A Quick Tax History: How Did We get Here?

Its important to have a baseline from which to measure progress and understand comparatively where things stand, whether it is of a financial, physical or mental nature. And so is the case with our five million-plus word tax code. Im inclined to call it: How the heck did we get here?

So I did a little study.

Once upon a time, long, long ago only the top earners in this country paid income taxes. In fact, in 1939 only four million Americans (out of approximately 135 million) paid into the system. And no income tax was withheld from wages. Instead, Americans would compute their tax liabilities, complete the forms and mail the amount due to the government once a year on April 15.

America needed to raise money once it became involved in World War II and instead of announcing an increase to the tax rate, Congress, in 1942, used a pumped up psychological approach with a patriotic spin by enacting a Victory Tax. When it comes to compliance, wording is everything. This was a 5% increase across the board levied on anyone making more than $624 per year capital gains excluded.

Congress also announced that federal income taxes would now be withheld from wages. Instead of paying after the fact, folks were expected to prepay their liabilities. This created quite a stir; no one was used to Uncle Sams fingers dipping into their pockets in this manner. Having to prepay current year taxes as well as come up with the prior year liability all at once was an expensive double whammy. Congress took a lot of heat about it and began to worry. They wondered how to get people to accept the new withholding. They also probably wondered how to quell a rebellion. So after due consideration, Congress forgave everyone their 1941 income tax liabilities. Boy did that settle down the troops. That quick fix made possible the new regime of payroll tax withholding that we take for granted today.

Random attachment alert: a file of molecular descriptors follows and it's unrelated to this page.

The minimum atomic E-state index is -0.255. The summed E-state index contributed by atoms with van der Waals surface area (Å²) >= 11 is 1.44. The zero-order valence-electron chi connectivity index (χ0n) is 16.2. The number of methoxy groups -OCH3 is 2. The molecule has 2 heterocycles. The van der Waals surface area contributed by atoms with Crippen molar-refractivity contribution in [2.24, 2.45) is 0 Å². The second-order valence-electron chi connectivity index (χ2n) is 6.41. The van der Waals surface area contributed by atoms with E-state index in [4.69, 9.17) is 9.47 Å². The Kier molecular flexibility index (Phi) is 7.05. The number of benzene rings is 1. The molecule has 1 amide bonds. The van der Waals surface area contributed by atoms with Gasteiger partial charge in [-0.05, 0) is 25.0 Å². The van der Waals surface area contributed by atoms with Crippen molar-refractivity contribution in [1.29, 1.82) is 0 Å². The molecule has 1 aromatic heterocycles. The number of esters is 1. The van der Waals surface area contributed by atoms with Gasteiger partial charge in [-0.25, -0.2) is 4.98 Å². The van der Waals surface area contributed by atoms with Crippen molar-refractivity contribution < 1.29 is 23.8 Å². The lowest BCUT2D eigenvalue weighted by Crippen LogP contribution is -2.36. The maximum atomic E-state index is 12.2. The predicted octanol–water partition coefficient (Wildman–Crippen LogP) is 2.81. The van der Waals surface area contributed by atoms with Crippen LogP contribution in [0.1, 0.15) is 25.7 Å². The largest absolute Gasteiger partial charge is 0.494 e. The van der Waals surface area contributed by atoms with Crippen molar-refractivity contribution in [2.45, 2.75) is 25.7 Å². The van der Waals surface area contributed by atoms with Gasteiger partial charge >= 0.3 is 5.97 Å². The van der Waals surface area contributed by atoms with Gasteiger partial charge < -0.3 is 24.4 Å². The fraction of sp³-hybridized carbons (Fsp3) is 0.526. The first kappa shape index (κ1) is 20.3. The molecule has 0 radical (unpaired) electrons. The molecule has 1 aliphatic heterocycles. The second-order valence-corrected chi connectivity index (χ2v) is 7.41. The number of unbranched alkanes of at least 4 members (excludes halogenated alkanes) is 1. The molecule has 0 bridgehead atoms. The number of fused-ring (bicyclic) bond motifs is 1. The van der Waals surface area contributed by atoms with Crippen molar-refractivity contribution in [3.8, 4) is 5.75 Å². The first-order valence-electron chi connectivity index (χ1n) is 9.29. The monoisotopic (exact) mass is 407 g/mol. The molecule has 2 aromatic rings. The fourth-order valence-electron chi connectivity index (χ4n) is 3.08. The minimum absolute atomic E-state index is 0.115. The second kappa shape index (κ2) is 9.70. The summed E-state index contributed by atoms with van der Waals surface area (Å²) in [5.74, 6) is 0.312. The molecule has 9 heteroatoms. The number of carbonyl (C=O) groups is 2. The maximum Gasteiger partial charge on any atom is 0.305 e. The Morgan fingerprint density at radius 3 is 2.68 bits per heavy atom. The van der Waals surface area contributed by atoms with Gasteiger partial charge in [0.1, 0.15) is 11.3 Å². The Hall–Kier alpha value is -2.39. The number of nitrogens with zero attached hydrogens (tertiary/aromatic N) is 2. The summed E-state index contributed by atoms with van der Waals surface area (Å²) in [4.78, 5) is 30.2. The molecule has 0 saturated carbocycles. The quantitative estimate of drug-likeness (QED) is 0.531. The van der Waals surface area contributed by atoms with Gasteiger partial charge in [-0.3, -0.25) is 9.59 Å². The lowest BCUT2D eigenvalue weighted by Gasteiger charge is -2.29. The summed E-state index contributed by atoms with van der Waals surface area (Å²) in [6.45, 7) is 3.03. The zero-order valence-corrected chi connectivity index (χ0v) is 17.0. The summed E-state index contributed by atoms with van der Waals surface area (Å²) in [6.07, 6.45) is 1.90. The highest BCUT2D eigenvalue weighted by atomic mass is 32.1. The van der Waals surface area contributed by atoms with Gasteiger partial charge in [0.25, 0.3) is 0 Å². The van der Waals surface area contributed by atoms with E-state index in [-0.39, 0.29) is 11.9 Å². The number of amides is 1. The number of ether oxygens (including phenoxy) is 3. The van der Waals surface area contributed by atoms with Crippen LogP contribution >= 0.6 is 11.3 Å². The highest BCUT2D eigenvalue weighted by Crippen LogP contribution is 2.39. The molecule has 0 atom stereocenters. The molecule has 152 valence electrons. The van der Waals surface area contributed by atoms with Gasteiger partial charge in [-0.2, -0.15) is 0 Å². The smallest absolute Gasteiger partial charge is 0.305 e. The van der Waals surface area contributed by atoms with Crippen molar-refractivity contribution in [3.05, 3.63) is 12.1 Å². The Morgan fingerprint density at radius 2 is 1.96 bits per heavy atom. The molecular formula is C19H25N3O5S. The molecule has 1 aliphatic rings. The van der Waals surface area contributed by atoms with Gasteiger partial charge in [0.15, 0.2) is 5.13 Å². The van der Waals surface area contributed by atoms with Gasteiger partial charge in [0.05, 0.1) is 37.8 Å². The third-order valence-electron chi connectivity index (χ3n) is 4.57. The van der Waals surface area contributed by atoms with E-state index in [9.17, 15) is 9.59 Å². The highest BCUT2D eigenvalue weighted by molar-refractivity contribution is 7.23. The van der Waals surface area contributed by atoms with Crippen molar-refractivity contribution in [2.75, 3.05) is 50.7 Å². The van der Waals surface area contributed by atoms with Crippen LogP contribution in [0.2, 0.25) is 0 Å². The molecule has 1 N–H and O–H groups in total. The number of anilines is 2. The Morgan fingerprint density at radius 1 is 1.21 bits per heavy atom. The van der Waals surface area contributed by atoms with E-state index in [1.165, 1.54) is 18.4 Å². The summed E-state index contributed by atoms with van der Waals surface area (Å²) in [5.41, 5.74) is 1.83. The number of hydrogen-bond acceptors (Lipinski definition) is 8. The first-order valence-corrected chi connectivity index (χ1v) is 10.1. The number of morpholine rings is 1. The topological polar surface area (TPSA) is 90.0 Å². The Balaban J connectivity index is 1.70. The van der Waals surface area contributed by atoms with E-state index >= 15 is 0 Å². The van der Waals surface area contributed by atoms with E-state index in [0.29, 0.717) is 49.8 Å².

I bet a lot of business owners were still ticked off, however. As unpaid tax collectors for the federal government, they became responsible for collecting and turning over tax revenues. This involved more math, more paperwork and more government involvement in their daily activities. Today, businesses spend thousands per year on payroll processing and payroll tax reporting.

But if it werent for withholding, would there be compliance? Check out these facts from the Economic History Association: By 1945, 43 million Americans were paying income tax up from 4 million in 1939. Tax revenues rose from $8.7 billion in 1941 to $45 billion in 1945. I doubt that many more folks joined the work force.

According to the Center on Budget and Policy Priorities, during that same period, federal tax revenue rose from approximately 5.6% of GDP to more than 15%. And the tax rates rose to 23% for those earning as little as $500 per year up to 94% for those lucky enough to make more than $1 million per year with the average rate running around 20.9%.

You might say that rates as high as those levied in the 1940s were due to the war. When the income tax was first enacted in 1913, the rates ran from only 1% to 6% maximum. As WWI peaked in 1918, the rates rose to 77%.

Compare that to todays rates that run from 10% to 35% for individuals. And compare that to our reverse welfare system the Earned Income Tax Credit, where approximately 47% of American citizens pay no income taxes. Many of these claim the Earned Income Tax Credit (EITC) and receive up to $5,666 from the government. According to the latest statistics (gathered from 2009 income tax returns), more than 25 million people claimed more than $57 billion in EITC benefits.

I bet you did not realize that the income tax rates we enjoy today are among the lowest in the history of this nation. Yet while we enjoy lower rates, we certainly have to tolerate more complexity. The latest ONESOURCE Indirect Tax Report from Thomson Reuters states that there were a total of 184 U.S tax code changes during the second quarter of this year. And 86% of these were either tax increases or new taxes. Hey, I dont mind paying taxes paying my dues to be a member of this great nation - but come on, thats just crazy!

Dear Mr. President, IRS regulations will turn us into a nation of bookkeepers. The life of every citizen is becoming a business. This, it seems to me, is one of the worst interpretations of the meaning of human life history has ever seen. Mans life is not a business. Saul Bellow, Herzog, 1964

Bonnie Lee is an Enrolled Agent admitted to practice and representing taxpayers in all fifty states at all levels within the Internal Revenue Service. She is the owner of Taxpertise in Sonoma, CA and the author of Entrepreneur Press book, Taxpertise, The Complete Book of Dirty Little Secrets and Hidden Deductions for Small Business that the IRS Doesn't Want You to Know, available at all major booksellers. Follow Bonnie Lee on Twitter at BLTaxpertise and at Facebook